When he was 21, a friend of mine walked across the country. He used this 3,000 mile journey to raise money for Foster Parents. For his efforts, he received media attention every step of the way. At 25, he picked another charity and started off on his second Walk Across America trek. An hour east of his starting point at the Santa Monica pier, he was mugged, kicked in the head, and left for dead on a side street in Long Beach. The attack left him unable to talk for seven years.
Over the past 15 years, he has regained much of his mental agility, however, words sometimes collide and sound like nonsense when he speaks. While he could have qualified for disability at the time, he turned his back on government support, preferring to make his way back into the work force.
Shad doesn't tell people who want to hire him about this disability. For him, it was something that happened 15 years ago. It's over. And yet, in the hiring process, the occasionally misuse of words gets in the way. Over the years, he hasn't gotten the jobs for which he is highly qualified, and today is one of the 99'ers.
An excellent chef, Shad grew up in a family of cooks. His grandmother was Walt Disney's personal chef. His father, a Cherokee, died when he was young. His mother owned a restaurant in a small mountain town in Colorado, until she retired. He, himself, even cooked for Al Gore, on one occasion.
Now running low on money for rent, and food, he is responding to every Help Wanted Ad he sees. "I've even tried to get a job as a dishwasher," he says, "but they tell me that they are saving these jobs for the disabled." He doesn't see the irony here.
I've loaned him my car to search for jobs. I've hired him to rake the leaves. I've hired him to help prepare -- and share -- our Thanksgiving meal, then take home the leftovers.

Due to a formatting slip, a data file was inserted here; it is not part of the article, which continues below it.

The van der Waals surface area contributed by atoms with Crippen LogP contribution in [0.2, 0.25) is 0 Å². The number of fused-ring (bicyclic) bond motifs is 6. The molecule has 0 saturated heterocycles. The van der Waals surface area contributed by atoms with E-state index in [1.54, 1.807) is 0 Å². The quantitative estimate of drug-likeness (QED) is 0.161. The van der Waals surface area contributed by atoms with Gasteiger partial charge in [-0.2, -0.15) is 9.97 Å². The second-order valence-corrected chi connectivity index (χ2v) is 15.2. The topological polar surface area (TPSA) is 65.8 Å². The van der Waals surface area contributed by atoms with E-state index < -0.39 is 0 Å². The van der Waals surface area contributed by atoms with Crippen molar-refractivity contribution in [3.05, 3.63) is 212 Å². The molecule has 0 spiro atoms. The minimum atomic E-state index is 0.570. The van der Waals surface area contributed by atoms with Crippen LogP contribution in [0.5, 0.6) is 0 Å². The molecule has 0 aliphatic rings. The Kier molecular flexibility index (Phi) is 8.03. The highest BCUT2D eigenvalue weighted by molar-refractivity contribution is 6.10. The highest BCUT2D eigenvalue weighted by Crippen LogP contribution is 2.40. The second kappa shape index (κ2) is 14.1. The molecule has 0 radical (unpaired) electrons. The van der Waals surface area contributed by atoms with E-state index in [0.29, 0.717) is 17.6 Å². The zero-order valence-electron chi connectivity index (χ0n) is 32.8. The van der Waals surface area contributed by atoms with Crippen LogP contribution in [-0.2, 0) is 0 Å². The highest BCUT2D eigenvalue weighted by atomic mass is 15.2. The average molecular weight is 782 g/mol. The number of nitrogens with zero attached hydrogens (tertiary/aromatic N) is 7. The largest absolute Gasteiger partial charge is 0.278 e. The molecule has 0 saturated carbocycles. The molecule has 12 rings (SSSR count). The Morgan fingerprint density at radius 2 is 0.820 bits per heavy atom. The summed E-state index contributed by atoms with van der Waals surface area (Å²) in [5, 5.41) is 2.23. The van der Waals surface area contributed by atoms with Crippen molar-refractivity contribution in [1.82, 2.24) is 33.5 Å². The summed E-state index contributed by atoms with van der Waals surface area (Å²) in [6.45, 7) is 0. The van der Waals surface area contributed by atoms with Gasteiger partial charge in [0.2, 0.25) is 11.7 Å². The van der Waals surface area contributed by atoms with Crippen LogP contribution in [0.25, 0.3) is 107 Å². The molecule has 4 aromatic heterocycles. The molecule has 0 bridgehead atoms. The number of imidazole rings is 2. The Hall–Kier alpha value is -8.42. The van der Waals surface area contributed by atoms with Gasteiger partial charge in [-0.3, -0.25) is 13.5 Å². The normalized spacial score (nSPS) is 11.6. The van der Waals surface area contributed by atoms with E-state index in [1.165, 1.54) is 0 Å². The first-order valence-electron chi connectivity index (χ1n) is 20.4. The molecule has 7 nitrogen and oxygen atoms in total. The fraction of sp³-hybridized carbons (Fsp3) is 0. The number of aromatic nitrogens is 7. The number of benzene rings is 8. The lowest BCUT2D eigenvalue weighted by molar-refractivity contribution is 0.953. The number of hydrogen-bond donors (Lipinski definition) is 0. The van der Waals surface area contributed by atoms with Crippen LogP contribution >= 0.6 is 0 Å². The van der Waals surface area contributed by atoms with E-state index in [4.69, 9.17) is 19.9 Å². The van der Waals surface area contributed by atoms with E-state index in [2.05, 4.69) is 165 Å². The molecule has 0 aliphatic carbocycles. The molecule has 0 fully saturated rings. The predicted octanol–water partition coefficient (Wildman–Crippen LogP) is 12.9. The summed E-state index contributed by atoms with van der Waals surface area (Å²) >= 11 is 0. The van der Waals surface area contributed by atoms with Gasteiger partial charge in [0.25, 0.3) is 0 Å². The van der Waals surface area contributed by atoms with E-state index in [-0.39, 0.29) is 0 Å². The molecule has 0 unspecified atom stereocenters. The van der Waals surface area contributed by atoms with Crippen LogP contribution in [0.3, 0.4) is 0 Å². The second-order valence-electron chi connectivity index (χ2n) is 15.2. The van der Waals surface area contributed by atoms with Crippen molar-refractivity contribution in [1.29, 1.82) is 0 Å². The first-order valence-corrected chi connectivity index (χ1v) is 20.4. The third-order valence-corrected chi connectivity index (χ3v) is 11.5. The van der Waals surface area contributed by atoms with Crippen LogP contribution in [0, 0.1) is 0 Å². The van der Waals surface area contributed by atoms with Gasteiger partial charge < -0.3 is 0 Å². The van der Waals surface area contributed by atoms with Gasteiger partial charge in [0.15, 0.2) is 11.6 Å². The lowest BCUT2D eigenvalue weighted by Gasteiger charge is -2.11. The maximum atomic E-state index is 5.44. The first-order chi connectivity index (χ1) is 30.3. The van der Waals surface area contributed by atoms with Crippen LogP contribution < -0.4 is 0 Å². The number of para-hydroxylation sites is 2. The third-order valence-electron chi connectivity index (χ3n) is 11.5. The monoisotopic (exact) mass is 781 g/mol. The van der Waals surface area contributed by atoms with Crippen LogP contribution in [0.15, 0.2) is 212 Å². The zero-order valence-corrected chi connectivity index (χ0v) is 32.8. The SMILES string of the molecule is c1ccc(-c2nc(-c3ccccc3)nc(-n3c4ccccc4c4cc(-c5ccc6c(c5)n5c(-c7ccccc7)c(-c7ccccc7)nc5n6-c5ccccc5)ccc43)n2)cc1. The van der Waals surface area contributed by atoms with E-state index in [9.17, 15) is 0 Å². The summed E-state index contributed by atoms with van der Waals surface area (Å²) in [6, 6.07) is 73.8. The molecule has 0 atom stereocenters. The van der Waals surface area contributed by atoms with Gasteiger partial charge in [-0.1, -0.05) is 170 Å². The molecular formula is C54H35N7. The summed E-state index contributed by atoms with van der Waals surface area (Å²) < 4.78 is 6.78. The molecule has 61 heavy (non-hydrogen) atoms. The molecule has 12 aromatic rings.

Like a few other neighbors, I am serving as a lifeline for Shad because he has reached the point where he is reaching out and asking for help.
Asking for help was difficult for him, yet it has kept him from loosing his one room apartment. It has also kept a small amount of food on his table.
For those in the 99-week work force who haven't already done so, it's time to turn to friends, family, and neighbors. It's time to stand up, speak out, and ask for help.
Overcoming the resistance to ask for help is hard for most people to do. It's not even easy, even in a life-threatening situation.
For example, at age 56, a friend of mine was told by a financial planner that he should expect to live to age 104. He was told that his lifestyle and good health would guarantee him another 49 years. However a year later, on a bus ride home from the airport, he found himself short of breath and experiencing chest pains.
He called his doctor and was told: "It sounds like you are having a heart attack!"
The doctor gave him some instructions over the phone, then sensing resistance, he demanded: "This is what I am ORDERING you to do. I want you to stand up and ask in a loud voice: "Does anyone have an aspirin or nitro? Then call out to the bus driver and say: 'Bus driver, I am having a heart attack!'" The bus driver will know what to do.
By following "doctor's orders," my friend was forced to overcome his resistance to ask for help. Someone on the bus had both aspirin and nitro. An ambulance pulled alongside the bus in less than three minutes. He learned later that one of his arteries had been 100 percent blocked. Standing up and asking for help had saved his life.
If you're an unemployed 99'er and haven't asked friends, family and neighbors for help, it's time to stand up, shout out, and ask for help.
Have you helped a 99'er in need? Post a comment to share your ideas, if you like.